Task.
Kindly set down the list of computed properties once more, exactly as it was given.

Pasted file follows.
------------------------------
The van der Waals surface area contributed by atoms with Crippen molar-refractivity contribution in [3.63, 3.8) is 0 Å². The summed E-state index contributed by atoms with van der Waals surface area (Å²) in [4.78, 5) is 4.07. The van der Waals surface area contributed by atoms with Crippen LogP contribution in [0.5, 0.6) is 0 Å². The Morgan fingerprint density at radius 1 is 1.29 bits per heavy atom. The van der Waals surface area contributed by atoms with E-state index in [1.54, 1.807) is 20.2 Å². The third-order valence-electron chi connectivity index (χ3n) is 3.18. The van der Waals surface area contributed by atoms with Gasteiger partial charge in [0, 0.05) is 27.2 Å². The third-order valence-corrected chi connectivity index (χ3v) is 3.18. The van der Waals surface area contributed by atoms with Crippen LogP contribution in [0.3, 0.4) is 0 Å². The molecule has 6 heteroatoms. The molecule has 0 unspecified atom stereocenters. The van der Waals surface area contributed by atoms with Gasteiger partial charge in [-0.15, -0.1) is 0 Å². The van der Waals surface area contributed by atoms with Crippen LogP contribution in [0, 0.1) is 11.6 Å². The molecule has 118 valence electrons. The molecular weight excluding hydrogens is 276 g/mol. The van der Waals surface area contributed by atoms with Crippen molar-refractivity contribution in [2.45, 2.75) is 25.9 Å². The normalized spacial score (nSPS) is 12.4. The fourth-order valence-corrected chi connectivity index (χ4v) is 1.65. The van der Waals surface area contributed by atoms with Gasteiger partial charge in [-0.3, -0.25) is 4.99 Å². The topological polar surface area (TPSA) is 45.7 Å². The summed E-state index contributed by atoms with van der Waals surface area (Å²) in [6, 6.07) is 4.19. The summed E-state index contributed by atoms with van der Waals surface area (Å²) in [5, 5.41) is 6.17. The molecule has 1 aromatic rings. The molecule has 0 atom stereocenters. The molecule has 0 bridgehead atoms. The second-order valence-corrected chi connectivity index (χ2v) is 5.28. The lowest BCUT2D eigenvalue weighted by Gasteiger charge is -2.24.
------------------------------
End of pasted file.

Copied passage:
The van der Waals surface area contributed by atoms with Crippen molar-refractivity contribution in [3.63, 3.8) is 0 Å². The summed E-state index contributed by atoms with van der Waals surface area (Å²) in [4.78, 5) is 4.07. The van der Waals surface area contributed by atoms with Crippen LogP contribution in [0.5, 0.6) is 0 Å². The Morgan fingerprint density at radius 1 is 1.29 bits per heavy atom. The van der Waals surface area contributed by atoms with E-state index in [1.54, 1.807) is 20.2 Å². The third-order valence-electron chi connectivity index (χ3n) is 3.18. The van der Waals surface area contributed by atoms with Gasteiger partial charge in [0, 0.05) is 27.2 Å². The third-order valence-corrected chi connectivity index (χ3v) is 3.18. The van der Waals surface area contributed by atoms with Crippen LogP contribution in [0.3, 0.4) is 0 Å². The molecule has 6 heteroatoms. The molecule has 0 unspecified atom stereocenters. The van der Waals surface area contributed by atoms with Gasteiger partial charge in [-0.15, -0.1) is 0 Å². The van der Waals surface area contributed by atoms with Crippen LogP contribution in [0, 0.1) is 11.6 Å². The molecule has 118 valence electrons. The molecular weight excluding hydrogens is 276 g/mol. The van der Waals surface area contributed by atoms with Crippen molar-refractivity contribution in [2.45, 2.75) is 25.9 Å². The normalized spacial score (nSPS) is 12.4. The fourth-order valence-corrected chi connectivity index (χ4v) is 1.65. The van der Waals surface area contributed by atoms with Gasteiger partial charge in [-0.3, -0.25) is 4.99 Å². The topological polar surface area (TPSA) is 45.7 Å². The summed E-state index contributed by atoms with van der Waals surface area (Å²) in [6, 6.07) is 4.19. The summed E-state index contributed by atoms with van der Waals surface area (Å²) in [5, 5.41) is 6.17. The molecule has 1 aromatic rings. The molecule has 0 atom stereocenters. The molecule has 0 bridgehead atoms. The second-order valence-corrected chi connectivity index (χ2v) is 5.28. The lowest BCUT2D eigenvalue weighted by Gasteiger charge is -2.24.